Farea Al-Muslimi writes: For three years, Yemen has been touted as a successful model of international intervention to contain the crisis triggered by the Arab Spring—at least according to the United Nations, various UN Security Council ambassadors, and, most importantly, the UN special adviser on Yemen, Jamal Benomar, who today announced his resignation after four years in the job.
But the deteriorating situation of the country, particularly after President Abd-Rabu Mansour Hadi was ousted by the Zaidi Shia Islamist rebels known as the Houthis in mid-January 2015, has put an end to this rhetoric. And since March 25, when a Saudi-led coalition of Arab and other states launched a military intervention, the situation has worsened considerably.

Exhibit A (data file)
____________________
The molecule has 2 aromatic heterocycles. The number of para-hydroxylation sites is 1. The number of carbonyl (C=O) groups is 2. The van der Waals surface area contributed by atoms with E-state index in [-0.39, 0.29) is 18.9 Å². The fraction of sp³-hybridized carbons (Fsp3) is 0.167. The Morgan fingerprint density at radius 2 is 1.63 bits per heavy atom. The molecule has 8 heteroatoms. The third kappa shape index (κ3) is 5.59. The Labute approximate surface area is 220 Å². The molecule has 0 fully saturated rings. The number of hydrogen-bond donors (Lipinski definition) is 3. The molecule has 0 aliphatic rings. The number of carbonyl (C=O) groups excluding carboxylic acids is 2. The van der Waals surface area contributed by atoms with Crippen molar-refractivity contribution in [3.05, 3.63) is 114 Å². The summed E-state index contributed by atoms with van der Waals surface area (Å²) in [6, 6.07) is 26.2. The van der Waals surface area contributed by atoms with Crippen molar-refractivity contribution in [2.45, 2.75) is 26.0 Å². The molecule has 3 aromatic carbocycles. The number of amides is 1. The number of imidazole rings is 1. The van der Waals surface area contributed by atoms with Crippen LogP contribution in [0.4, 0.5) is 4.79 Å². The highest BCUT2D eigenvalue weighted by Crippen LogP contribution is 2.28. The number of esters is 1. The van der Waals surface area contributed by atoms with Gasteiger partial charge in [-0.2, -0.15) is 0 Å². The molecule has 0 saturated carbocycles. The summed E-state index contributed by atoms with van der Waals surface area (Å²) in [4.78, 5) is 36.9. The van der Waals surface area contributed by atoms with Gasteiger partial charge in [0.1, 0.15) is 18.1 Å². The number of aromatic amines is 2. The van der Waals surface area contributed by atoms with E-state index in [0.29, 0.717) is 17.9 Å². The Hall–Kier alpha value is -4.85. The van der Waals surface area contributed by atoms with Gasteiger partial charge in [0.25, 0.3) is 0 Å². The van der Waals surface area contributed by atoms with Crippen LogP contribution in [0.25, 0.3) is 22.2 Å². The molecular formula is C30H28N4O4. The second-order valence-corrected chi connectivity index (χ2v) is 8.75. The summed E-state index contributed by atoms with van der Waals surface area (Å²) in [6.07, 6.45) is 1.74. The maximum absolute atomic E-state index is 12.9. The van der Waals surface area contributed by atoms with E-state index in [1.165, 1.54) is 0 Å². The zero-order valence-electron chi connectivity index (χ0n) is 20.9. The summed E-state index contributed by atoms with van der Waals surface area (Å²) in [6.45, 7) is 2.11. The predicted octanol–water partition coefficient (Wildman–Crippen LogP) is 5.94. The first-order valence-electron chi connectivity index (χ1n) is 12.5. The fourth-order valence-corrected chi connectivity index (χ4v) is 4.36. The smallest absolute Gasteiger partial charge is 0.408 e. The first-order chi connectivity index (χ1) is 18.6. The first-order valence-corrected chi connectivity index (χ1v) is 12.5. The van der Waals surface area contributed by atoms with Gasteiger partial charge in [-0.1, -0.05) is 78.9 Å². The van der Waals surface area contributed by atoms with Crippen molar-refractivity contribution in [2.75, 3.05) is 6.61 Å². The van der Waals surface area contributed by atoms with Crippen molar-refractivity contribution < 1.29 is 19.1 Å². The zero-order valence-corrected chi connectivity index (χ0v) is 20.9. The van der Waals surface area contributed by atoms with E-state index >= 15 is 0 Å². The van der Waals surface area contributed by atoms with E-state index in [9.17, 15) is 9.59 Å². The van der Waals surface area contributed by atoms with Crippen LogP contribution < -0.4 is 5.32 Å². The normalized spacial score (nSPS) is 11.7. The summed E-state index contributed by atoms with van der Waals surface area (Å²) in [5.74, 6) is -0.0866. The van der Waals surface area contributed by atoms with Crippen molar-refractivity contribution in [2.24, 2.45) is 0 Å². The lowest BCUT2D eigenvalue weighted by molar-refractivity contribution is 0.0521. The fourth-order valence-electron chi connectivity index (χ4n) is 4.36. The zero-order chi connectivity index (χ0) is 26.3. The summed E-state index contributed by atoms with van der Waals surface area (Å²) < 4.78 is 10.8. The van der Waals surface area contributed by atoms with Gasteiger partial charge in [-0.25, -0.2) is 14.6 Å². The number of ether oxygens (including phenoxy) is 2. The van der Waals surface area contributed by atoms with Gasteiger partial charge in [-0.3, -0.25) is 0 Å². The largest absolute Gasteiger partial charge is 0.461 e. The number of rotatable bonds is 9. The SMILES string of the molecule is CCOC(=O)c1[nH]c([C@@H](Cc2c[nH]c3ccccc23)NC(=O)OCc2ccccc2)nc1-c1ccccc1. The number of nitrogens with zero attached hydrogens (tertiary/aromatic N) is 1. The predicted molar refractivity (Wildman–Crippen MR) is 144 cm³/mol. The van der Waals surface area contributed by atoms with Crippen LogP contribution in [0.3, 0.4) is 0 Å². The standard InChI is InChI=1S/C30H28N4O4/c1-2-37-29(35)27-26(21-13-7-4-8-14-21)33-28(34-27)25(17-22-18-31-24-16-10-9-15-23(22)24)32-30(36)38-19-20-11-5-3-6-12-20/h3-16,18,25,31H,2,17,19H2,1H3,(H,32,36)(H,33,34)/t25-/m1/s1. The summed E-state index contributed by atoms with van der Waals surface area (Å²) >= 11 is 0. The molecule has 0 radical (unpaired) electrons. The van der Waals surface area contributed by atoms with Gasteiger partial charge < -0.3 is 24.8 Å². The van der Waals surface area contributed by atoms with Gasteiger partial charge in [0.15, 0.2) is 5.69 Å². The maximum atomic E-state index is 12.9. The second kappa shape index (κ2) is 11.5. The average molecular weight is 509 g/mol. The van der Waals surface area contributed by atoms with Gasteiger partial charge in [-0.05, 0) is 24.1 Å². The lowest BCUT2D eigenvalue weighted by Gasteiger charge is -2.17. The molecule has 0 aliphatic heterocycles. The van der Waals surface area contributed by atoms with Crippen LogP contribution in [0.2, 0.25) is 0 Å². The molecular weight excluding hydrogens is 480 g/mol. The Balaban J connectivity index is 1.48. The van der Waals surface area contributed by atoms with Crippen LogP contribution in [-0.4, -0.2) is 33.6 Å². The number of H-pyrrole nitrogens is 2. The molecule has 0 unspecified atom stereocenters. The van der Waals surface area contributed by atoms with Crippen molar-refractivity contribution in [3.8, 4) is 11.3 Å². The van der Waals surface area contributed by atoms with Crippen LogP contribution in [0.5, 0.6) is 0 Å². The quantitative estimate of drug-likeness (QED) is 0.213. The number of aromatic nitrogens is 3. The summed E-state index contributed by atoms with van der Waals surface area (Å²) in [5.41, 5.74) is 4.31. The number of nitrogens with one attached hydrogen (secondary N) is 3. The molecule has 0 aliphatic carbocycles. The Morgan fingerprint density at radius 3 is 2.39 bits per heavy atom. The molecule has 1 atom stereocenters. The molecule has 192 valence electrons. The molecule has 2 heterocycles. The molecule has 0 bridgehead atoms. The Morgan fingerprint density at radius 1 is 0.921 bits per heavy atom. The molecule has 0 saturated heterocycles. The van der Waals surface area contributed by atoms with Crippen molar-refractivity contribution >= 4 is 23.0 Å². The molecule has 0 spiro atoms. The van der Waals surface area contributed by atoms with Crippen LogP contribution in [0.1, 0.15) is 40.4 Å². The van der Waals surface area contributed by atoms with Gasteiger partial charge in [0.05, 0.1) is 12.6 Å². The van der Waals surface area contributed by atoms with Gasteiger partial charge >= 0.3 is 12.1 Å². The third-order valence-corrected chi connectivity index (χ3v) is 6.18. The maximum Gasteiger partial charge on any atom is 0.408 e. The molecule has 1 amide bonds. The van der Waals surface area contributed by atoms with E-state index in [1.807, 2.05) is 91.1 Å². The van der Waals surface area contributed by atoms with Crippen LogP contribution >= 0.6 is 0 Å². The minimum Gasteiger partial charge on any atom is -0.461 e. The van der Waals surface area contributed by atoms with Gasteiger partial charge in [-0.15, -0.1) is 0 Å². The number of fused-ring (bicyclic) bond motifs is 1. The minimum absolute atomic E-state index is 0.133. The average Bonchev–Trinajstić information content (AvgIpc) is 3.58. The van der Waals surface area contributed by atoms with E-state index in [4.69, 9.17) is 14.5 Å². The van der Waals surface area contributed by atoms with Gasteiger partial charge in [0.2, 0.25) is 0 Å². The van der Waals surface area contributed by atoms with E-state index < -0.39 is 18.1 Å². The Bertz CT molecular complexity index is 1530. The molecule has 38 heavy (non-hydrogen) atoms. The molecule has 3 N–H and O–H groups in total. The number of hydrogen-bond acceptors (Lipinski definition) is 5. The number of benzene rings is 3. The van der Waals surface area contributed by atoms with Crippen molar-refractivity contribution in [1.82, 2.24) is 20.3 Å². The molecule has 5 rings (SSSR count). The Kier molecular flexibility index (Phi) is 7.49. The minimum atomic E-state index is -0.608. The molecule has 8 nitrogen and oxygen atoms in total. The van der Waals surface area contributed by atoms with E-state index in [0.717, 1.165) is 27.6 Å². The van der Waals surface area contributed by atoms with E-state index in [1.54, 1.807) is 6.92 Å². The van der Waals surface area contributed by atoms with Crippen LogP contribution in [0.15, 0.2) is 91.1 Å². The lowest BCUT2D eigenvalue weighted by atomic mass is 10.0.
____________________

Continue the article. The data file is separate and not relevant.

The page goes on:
When Jamal Benomar assumed his position as special envoy in April 2011, Yemen’s then-president, Ali Abdullah Saleh, knew that he could not hold out for long against the many opposition currents that had converged to overthrow him. This simplified the task of the UN envoy, who — along with Saudi Arabia and other Gulf states — brokered the implementation of the so-called Gulf Initiative, according to which Saleh would resign and hand power to Hadi, his vice president, in a managed transition. After months of negotiations and despite the intensification of violence, Hadi was finally able to accede to the presidency in February 2012 with considerable international and Yemeni support as part of a transitional process that was not to exceed two years. [Continue reading…]